Board Directors Sitting on the Hot Seat

In preparing each year for our US board performance survey, I often wonder if there will be anything new to discuss. After all, the SEC, White House, and Congress seem determined to define board and CEO performance standards. Then I get to reading annual filings. Some companies are doing an outstanding job and others have a long way to go.

In this 11th study of board performance in the US hotel industry, Host Hotels & Resorts once again leads the way in how a public board should function. Other past winners were in the top five including Morgans and Starwood. Host is the first two time winner of the award, winning our inaugural survey in 1999. This year, thirty-one companies were in our survey, down from thirty-three last year. We ranked participants based on four criteria:

  • Size, makeup and independence of the board;
  • Committee structure and effectiveness;
  • Presence of insider participation and related transactions;
  • Pay-for-Performance in executive and board pay.

2008 US Board

 

 

 

 

 

 

 

 

 

 

 

 

 

Board Size, Makeup and Independence

Most experts believe that an odd number of board members between 5 and 11 are optimal. As the company grows in complexity so should the number of board members. Fifteen companies missed this easy target. Many were in the midst of nominating another member to the board, so we gave them a pass. Two of the largest companies Disney and Carnival had an even number of directors and more than the maximum eleven. Thirteen companies had an outside Chairman, which is very impressive, compared to other industries. Furthermore, four of the remaining eighteen had lead directors to counter balance the combined CEO/Chairman role. Only eight companies had the optimum percentage of outside directors (greater than 75%). Most of the best performing boards only invited the CEO to join. The poorest performers not only tended to have too many insiders, they also had three year terms. Clearly, this group is protecting the status quo and not the individual shareholder. Only Starwood and Strategic had perfect scores in the area.

Committee Structure

The SEC and governance experts agree that companies should have at least the following committees:

  • Audit
  • Compensation
  • Governance
  • Nominating

It was also agreed that every committee with the exception of the Nominating Committee should meet at least once a quarter. Only two Audit Committees did not meet the minimum amount, St. Joes and Sonesta. Seven Compensation Committees met less than four times during the year but all met multiple times. This is a vast improvement over the days when many boards rubber stamped executive pay. Most Nominating and Governance Committees were combined and met on an “as needed” basis. Starwood’s met the most at ten times and Choice the least with only one meeting. Red Lion was the only company to have an insider participating as a member of a committee.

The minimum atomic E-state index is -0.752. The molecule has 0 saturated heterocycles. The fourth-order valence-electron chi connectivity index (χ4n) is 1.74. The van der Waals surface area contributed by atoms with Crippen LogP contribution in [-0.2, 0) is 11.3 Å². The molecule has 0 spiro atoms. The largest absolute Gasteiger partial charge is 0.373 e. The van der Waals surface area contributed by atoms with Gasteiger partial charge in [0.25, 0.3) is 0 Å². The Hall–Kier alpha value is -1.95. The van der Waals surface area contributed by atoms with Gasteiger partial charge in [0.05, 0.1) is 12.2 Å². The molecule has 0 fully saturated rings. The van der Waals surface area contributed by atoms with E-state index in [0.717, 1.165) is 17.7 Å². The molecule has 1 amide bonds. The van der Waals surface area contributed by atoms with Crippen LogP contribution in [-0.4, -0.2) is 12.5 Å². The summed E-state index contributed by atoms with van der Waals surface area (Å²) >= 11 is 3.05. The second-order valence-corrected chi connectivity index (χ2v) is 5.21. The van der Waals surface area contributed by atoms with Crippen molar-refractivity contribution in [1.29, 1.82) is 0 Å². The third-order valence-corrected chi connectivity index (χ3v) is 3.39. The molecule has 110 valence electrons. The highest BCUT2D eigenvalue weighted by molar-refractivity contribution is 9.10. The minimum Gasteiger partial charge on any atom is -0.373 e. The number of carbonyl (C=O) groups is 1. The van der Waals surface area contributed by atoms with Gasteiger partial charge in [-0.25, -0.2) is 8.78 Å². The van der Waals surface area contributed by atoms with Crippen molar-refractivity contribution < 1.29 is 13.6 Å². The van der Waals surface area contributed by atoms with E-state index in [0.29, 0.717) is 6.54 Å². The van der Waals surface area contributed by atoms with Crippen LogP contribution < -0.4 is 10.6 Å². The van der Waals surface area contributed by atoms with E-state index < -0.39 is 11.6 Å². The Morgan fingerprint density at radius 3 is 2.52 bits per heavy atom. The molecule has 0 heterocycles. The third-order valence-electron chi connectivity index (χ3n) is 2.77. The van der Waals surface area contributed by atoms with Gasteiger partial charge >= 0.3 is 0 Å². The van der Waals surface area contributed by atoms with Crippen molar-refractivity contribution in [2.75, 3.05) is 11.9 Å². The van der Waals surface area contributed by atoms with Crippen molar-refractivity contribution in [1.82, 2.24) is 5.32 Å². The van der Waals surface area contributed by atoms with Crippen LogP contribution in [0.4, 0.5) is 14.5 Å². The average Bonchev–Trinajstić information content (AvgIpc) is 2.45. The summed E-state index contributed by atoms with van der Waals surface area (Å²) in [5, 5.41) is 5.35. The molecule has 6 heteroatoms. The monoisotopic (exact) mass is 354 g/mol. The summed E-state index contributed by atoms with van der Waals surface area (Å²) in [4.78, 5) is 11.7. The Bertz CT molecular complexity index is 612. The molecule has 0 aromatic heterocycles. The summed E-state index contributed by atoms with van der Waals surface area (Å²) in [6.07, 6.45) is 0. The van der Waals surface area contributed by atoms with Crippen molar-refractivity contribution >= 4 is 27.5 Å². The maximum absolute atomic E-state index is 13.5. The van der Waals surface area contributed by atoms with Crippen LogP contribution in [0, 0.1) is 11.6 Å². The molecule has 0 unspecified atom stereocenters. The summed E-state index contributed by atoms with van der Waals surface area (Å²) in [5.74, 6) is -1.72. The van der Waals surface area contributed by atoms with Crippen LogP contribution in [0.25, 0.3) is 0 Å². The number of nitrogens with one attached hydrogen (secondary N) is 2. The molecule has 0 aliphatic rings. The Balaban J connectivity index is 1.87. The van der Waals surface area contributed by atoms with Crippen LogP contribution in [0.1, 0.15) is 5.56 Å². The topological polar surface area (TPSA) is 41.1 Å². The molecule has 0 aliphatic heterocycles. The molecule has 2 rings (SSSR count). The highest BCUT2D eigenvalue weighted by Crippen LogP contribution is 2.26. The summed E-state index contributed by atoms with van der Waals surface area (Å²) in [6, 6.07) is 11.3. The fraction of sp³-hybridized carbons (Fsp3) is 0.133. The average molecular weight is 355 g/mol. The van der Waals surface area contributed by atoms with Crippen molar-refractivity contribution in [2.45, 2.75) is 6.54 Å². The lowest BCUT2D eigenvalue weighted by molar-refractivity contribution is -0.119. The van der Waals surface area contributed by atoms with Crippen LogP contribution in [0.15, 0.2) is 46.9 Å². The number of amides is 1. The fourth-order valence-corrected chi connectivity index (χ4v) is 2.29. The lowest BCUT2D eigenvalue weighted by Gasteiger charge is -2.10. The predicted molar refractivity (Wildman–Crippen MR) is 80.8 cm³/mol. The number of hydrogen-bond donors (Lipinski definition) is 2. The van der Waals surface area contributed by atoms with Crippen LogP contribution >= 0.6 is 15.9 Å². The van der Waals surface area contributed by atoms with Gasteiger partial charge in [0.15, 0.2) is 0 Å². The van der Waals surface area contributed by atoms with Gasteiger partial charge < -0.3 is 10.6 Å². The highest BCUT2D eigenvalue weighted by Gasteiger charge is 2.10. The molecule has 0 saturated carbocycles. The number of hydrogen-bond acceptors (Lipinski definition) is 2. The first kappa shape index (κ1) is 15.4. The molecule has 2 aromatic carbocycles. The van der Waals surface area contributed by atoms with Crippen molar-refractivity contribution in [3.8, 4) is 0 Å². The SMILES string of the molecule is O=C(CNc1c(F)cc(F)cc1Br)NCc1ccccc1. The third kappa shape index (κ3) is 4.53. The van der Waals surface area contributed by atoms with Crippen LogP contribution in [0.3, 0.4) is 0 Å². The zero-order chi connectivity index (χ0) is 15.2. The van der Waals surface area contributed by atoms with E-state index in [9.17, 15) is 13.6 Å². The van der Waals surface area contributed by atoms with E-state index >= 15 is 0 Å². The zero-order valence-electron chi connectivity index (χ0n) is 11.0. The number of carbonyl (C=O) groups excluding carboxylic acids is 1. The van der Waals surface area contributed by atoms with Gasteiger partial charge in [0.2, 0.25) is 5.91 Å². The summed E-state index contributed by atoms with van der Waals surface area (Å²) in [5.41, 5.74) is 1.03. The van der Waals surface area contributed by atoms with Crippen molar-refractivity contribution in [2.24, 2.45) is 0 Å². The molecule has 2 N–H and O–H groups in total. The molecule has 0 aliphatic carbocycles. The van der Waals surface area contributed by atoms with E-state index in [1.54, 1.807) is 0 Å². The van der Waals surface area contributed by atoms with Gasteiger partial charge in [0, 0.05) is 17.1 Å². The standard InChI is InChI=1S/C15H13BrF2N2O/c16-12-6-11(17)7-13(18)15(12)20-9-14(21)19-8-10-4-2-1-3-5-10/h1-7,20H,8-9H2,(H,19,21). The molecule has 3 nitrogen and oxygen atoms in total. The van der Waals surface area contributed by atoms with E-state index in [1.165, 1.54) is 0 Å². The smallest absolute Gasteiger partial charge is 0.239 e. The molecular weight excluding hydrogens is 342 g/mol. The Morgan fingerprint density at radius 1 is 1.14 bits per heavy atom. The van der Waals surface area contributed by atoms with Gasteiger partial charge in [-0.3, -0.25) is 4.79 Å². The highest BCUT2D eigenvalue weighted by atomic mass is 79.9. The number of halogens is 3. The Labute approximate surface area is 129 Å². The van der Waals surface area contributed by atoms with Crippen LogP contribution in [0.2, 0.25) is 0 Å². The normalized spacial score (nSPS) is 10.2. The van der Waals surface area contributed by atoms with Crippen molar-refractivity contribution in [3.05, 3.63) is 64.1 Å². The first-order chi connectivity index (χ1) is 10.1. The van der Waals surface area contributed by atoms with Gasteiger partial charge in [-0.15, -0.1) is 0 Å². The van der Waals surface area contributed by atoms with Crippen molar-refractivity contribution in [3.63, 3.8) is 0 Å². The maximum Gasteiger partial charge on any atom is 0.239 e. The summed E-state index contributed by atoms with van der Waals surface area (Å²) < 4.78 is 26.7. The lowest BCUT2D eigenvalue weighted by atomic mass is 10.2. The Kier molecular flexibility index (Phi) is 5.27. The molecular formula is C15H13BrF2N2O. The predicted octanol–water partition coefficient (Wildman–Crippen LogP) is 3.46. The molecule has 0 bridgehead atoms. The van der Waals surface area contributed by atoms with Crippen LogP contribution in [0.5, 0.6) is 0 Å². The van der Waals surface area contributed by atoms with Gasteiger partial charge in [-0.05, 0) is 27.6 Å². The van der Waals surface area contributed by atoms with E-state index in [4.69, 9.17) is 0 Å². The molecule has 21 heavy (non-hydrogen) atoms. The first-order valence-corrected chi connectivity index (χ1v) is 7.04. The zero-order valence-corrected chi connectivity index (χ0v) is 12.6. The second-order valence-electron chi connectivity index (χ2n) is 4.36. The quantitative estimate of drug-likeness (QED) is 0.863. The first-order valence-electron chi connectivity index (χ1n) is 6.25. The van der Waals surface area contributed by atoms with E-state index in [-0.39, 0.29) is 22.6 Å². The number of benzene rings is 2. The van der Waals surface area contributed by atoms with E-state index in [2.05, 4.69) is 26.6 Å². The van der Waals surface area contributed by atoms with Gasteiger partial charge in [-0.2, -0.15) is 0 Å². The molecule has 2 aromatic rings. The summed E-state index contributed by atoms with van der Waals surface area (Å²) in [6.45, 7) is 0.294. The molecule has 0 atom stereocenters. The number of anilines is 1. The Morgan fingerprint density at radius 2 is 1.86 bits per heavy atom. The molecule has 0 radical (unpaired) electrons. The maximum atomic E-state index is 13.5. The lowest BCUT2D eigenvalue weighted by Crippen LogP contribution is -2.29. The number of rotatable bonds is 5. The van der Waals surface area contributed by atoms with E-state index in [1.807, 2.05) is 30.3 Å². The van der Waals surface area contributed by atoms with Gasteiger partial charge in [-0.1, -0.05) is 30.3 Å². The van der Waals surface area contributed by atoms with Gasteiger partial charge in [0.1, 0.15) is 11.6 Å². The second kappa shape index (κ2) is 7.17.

Insider Participation & Related Transaction

We were impressed to see that there were no “old school” interlocks within the survey group. In fact, only four companies had some form of insider participation. These blatant conflicts of interest are becoming a thing of the past and we suspect that diligence on the part of shareholders is working. Related transactions have also diminished dramatically. These are positive signs that corporate governance policies are being adhered to.

Pay-For-Performance

Priceline, Choice and Ashford were the only companies to get a perfect score in this section. With that said, there was a vast improvement amongst the entire group. Compensation Committees are clearly more focused and thorough in their responsibilities these days. With all the uproar regarding executive pay, we believe public scrutiny will only increase in the coming years. The committee report on board and executive compensation is one of the most dissected sections of a proxy. The SEC, other government bodies and shareholders want to understand the forms and strategy behind executive pay. With the recent financial crisis, boards better be able to articulate why they and company executives are making large sums of money.

Being a board director today is no easy task. Dealing with issues of fairness, transparency and risk are making directorships a full time job. We encourage prospective director to think about these issues before they get involved. Once in the public domain everyone and everything is up for public consumption.

 
 

Keith Kefgen, New York
CEO & Managing Director


[email protected]


OTHER ARTICLES BY Keith Kefgen, New York

Do Not Let Covid Infect Your Brand  
The Myth Of 'Crisis Leadership'  
What is Your Business 2.0
Compensation Impact on Taking Money from the Government (CARES Act HEC)
To Lead In Times Of Crisis, One Must Be Equal Parts Realist, Pragmatist and Optimist